PhD Research Project – Investigating the phenotypic and genetic dynamics of potato late blight disease in Ireland
Application deadline: 10 June, 2013
Institution: Teagasc Irish Agriculture & Food Development Authority
We are looking for a motivated student to fill a PhD position in a 4 year fully-funded research programme that is a collaborative project with University College Dublin. Scheduled to commence September 2013, and supported through the Irish Department of Agriculture’s Research Stimulus Fund, the student will work as a member in an inter-disciplinary team tasked with monitoring the pathogenic evolution of potato late blight disease (Phytophthora infestans) on the island of Ireland (Project MonPesc).
Globally, Ireland consistently achieves some of the highest potato yields due to a moist maritime climate during the growing season. Yet, the emergence of highly aggressive, fungicide-resistant strains of late blight threaten the sector’s future competitiveness. To address this, farmers have had to increase the fungicide load they apply on their potato crops. Unsustainable in the long-term, the current strategies have led to an accelerated rate of genetic change in pathogen populations. As a consequence, novel strains of Phytophthora infestans have emerged, which present a significant challenge to the continued viability of potato cropping in Ireland.
In response, this project aims to investigate this issue by completing a robust pathogen monitoring strategy for late blight disease using an effectoromics-based strategy to model the evolution of genetic change in past, present and future late blight populations. Specifically, we need to know are these novel strains impacting on native blight strains? Is, or has, genetic recombination occurred and what is going to be the impact of this on Irish potato crops? Also how will these new strains respond to novel sources of varietal resistance that are coming on stream through potato breeding programmes?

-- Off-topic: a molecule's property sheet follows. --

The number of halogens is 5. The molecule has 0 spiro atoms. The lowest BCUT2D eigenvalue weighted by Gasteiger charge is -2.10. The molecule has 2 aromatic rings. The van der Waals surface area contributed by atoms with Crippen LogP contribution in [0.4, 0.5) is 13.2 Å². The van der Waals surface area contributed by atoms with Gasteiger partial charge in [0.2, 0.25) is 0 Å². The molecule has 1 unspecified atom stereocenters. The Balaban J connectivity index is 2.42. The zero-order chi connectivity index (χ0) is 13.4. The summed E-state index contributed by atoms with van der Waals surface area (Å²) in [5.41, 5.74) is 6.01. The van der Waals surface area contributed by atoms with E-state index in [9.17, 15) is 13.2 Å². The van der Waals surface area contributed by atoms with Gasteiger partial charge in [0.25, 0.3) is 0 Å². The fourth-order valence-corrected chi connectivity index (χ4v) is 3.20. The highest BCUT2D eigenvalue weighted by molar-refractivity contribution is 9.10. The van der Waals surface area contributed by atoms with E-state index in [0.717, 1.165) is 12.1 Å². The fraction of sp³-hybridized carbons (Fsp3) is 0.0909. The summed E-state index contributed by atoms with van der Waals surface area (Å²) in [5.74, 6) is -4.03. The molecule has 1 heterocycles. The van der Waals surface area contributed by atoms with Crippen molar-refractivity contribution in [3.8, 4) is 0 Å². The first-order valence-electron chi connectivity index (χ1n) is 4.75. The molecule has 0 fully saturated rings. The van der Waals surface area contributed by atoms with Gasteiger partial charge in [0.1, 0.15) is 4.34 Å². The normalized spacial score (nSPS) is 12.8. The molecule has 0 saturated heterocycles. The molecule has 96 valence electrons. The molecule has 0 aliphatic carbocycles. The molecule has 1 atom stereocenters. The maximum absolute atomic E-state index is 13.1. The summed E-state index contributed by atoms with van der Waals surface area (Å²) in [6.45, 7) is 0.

The candidates will be based full time at the Teagasc Crop Research Centre in Oak Park, Carlow, Ireland and will be academically registered with UCD. Over the course of the 4 year tenure, the student will be trained in cutting edge biotechnology techniques (e.g. 454 sequencing), molecular biology, plant and fungal tissue culture, crop agronomy and genomics. The student will gain exposure to all aspects of potato production as Oak Park is also home to the National Potato Breeding programme, which has been breeding potato varieties for national and international markets for over 40 years. As per the academic requirements of UCD, the successful candidate will be expected to take project-relevance courses at the UCD campus in Dublin to ensure they attain the necessary number of credits for PhD level.
The project will suit a student with a background in crop science / agronomy / molecular biology / microbiology / plant biology. He/she will possess an honours B.Sc degree (grade 2.1 or higher) and an M.Sc in a relevant discipline. As the student will present at both national and international conferences proficiency in both written and spoken English is critical as is a demonstrated ability to innovate and problem solve in the laboratory.
Interested applicants must email
1. A detailed CV that includes experience of problem solving, publications and research projects undertaked to date.
2. A list of two referees (email and phone numbers)
3. A cover letter describing why you would be interested in completing this specific project.
Applications not meeting all three criteria will not be reviewed.
Posted on April 30, 2013, in Job Opportunities, Research grants, fellowship and scholarships, Youth and Agriculture and tagged Blight disease, Ireland, PhD, potatoes, research. Bookmark the permalink. Leave a comment.